For the first time ever we won’t be voting for the presumptive Republican nominee at the top of the ticket, though, and thus we stand accused of somehow siding with that awful Clinton woman and the rest of her nearly-as-awful party. The charge sometimes come from people we much respect, although most frequently from people we have no use for at all, but in either case we will freely acknowledge that any vote not cast for Clinton’s most likely challenger does indeed afford her some infinitesimal advantage. Any vote for her most likely challenger is a vote for presumptive Republican nominee and erstwhile Clinton pal Donald J. Trump, however, and we hope that our most respectable critics at least will respect our reasons for never casting such a vote.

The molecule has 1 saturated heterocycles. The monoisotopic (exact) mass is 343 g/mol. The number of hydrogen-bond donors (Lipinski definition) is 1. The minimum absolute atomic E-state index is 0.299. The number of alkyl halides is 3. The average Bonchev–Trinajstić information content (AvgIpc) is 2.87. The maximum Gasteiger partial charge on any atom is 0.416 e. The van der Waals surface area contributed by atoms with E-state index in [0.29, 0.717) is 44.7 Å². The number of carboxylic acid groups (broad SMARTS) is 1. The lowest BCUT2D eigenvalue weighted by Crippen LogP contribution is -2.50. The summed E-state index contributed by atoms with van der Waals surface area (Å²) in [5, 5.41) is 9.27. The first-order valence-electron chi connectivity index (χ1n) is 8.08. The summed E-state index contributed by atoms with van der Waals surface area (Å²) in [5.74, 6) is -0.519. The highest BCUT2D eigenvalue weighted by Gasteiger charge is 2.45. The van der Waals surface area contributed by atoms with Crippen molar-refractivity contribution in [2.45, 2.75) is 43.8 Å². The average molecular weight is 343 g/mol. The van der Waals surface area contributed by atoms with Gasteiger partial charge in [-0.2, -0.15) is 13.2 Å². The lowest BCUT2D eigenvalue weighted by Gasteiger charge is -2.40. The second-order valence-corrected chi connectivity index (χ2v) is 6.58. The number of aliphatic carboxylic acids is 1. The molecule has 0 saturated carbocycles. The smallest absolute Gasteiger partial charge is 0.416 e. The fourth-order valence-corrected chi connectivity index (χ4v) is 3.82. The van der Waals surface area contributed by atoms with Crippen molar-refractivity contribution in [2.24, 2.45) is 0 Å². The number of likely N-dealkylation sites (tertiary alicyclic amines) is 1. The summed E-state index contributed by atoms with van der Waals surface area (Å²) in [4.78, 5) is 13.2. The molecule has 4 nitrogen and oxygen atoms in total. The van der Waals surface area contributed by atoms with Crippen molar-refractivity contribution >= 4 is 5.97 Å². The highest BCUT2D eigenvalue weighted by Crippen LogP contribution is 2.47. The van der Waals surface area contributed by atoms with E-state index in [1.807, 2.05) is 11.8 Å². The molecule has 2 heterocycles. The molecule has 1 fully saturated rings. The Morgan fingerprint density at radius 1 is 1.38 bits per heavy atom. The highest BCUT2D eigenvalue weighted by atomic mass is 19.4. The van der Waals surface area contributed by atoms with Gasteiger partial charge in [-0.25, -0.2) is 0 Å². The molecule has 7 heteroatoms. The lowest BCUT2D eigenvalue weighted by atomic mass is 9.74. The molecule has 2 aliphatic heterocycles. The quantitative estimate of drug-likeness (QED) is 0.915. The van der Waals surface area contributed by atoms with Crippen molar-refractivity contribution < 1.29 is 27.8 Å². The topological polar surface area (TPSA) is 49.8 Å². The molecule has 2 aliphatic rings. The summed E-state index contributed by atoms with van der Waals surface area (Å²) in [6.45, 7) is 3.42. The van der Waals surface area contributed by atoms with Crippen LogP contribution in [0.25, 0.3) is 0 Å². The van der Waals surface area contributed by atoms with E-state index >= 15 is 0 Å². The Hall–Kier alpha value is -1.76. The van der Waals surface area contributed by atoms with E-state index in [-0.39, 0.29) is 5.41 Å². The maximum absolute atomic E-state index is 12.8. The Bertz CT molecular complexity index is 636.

There are the policy matters, of course, even if they have largely been ignored in the ten-month-long tumult regarding Trump’s latest “Tweet,” but at this point none really make the odious Clinton any more palatable than Trump. On healthcare the presumptive Republican nominee has spoken kindly of the Canadian and British single-payer and completely socialized systems, and promises that Trumpcare will be so much better than Obamacare because he’s a frequently bankrupt but otherwise successful businessman who always makes great deals, and the presumptive Democratic nominee at least gave us a decade or so of reprieve from government-run health care because of of her neophyte political ineptitude.